Last week, millions of spectators tuned in to watch the first of the Presidential debates kick off in Denver,Colorado.
In St Andrews, a viewing party was held for those truly dedicated to watching an hour and a half of question avoidance and fake smiles, all kicked off by Mitt Romney’s congratulations of Obama’s wedding anniversary which was the same night. Poor guy.
Those of us less committed fulfilled our quota of political interest by watching the good bits later on youtube, which primarily consisted of skipping to the parts where moderator Jim Lehrer was shamelessly ignored by both debaters. Poor guy.
However, while the races are heating up for many, there are, in fact, a few St Andreans devoted to distancing themselves from the drama back home. While absentee voting ballots have made voting from abroad accessible to many a willing ex-pat, some people have made conscious decisions not to take advantage of them.
Far from popular belief, these people are not simply apathetic and uninterested – at least not all of them. They have intentionally removed themselves from American life to come here, and that naturally includes American politics which, at this point in time, seems to consume all of American life.
For some, the choice not to vote is deliberate, not passive, and is informed by various factors. I have heard from two residents ofMassachusettswho both explained that as their votes will not count, since the state is always Democratic, they see no point in going through the process of voting abroad when it won’t make a difference.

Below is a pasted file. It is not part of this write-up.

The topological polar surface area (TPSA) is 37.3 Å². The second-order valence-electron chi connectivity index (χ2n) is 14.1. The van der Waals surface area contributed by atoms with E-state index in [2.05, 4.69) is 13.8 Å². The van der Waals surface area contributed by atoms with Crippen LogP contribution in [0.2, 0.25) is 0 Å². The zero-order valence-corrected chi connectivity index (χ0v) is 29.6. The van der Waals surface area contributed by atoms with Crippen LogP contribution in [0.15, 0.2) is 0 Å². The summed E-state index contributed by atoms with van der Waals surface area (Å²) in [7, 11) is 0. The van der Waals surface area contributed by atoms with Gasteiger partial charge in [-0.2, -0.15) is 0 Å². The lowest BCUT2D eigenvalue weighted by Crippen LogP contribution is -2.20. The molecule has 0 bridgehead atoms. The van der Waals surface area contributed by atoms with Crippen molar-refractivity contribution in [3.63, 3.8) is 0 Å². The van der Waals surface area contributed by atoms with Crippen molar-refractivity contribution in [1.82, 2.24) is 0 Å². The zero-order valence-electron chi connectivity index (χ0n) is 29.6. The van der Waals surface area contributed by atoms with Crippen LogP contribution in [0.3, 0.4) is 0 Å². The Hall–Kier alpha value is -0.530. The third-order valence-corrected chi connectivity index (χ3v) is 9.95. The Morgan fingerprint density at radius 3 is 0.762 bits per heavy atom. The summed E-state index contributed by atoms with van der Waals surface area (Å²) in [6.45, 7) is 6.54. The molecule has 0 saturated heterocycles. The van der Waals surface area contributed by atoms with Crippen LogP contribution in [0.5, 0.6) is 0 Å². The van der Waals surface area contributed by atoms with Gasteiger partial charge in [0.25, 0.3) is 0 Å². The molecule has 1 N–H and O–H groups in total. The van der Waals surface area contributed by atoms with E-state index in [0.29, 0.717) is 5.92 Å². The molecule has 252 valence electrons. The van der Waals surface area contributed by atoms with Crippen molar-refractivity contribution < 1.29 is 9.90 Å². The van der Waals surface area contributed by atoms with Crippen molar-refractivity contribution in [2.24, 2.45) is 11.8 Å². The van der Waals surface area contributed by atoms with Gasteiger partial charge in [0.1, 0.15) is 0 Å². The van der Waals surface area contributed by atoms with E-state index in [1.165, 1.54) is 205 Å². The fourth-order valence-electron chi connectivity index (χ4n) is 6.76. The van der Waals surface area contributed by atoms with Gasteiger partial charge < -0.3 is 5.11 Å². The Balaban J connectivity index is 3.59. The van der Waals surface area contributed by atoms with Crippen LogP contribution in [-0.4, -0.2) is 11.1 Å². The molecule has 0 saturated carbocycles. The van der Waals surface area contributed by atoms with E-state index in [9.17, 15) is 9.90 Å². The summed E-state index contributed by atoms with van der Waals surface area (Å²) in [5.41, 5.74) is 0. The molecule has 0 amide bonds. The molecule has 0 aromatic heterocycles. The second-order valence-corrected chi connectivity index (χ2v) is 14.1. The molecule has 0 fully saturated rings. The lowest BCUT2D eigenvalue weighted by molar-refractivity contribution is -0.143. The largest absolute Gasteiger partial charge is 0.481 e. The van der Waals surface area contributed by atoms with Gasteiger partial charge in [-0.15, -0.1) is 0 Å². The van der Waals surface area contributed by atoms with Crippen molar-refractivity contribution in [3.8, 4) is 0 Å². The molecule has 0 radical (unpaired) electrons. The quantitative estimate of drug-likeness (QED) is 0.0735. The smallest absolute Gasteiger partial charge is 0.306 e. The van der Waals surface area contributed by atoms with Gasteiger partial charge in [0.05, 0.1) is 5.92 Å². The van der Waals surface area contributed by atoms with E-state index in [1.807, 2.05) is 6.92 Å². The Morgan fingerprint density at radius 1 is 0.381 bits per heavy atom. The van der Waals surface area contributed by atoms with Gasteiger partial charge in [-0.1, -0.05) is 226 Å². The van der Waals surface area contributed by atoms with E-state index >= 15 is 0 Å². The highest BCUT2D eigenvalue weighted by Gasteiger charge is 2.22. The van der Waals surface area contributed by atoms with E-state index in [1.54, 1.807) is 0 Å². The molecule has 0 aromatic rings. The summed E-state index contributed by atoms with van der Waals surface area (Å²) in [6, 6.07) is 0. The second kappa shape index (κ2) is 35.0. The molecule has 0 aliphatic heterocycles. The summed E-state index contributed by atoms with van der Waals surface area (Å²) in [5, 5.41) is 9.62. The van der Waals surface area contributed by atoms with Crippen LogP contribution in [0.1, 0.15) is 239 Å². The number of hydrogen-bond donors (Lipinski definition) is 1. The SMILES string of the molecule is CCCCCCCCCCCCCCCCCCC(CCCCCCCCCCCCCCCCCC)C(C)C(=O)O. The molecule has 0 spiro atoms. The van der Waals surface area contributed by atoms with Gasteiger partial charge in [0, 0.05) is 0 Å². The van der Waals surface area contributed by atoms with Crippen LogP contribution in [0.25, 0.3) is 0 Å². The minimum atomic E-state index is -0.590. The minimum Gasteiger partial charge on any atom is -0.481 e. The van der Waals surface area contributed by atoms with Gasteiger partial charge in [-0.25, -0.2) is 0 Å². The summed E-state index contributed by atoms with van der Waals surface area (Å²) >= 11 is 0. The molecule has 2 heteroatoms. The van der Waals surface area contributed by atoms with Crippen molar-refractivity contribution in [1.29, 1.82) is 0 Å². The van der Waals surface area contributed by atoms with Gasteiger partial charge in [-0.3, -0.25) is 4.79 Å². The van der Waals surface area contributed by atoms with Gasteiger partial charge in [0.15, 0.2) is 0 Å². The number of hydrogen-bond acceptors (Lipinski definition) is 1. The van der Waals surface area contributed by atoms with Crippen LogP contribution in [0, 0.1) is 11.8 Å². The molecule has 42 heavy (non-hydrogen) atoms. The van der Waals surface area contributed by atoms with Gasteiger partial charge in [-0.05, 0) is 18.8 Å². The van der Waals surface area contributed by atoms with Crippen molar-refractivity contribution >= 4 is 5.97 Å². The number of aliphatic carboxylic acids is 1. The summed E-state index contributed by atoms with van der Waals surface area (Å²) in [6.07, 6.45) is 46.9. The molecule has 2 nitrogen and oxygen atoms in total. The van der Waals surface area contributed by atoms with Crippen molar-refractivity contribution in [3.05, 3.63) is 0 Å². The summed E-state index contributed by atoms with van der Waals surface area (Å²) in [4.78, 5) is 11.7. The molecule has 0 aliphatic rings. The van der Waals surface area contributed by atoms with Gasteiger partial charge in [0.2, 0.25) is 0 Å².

Though both said they would vote had they been in the States, it is not worth it here. One, a Democrat, is not worried about the outcome of his state so therefore doesn’t feel a special responsibility towards it, while the other, a Republican voter, feels he can make no difference.
This all challenges our conceptions of what it means to take responsibility and exercise the right to vote. Even if a vote does not “count”, in that it won’t swing a swing state, is it not symbolically important?
If everyone felt that their vote did not count, then nobody would vote, and suddenly any one person’s vote would count. Isn’t that what we always learn, that one person can make a difference?
Then again, if something is simply symbolic, it might not be worth paying the postage to send a ballot all the way back to America.